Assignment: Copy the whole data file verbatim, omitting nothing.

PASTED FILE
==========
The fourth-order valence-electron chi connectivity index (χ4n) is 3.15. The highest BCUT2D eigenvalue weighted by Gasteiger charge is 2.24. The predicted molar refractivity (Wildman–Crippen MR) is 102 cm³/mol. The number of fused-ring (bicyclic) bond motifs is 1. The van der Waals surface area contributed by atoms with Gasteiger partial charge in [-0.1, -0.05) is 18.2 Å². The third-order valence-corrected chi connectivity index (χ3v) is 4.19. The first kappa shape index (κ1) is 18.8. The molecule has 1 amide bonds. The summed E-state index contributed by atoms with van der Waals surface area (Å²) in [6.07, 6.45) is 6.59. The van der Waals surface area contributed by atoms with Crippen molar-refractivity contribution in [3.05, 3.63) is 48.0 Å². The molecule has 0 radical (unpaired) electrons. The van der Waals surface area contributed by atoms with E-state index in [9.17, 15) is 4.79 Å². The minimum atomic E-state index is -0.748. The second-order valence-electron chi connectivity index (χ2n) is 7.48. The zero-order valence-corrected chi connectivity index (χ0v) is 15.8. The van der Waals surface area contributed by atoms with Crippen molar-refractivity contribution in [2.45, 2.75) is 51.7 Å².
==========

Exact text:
The fourth-order valence-electron chi connectivity index (χ4n) is 3.15. The highest BCUT2D eigenvalue weighted by Gasteiger charge is 2.24. The predicted molar refractivity (Wildman–Crippen MR) is 102 cm³/mol. The number of fused-ring (bicyclic) bond motifs is 1. The van der Waals surface area contributed by atoms with Gasteiger partial charge in [-0.1, -0.05) is 18.2 Å². The third-order valence-corrected chi connectivity index (χ3v) is 4.19. The first kappa shape index (κ1) is 18.8. The molecule has 1 amide bonds. The summed E-state index contributed by atoms with van der Waals surface area (Å²) in [6.07, 6.45) is 6.59. The van der Waals surface area contributed by atoms with Crippen molar-refractivity contribution in [3.05, 3.63) is 48.0 Å². The molecule has 0 radical (unpaired) electrons. The van der Waals surface area contributed by atoms with E-state index in [9.17, 15) is 4.79 Å². The minimum atomic E-state index is -0.748. The second-order valence-electron chi connectivity index (χ2n) is 7.48. The zero-order valence-corrected chi connectivity index (χ0v) is 15.8. The van der Waals surface area contributed by atoms with Crippen molar-refractivity contribution in [2.45, 2.75) is 51.7 Å².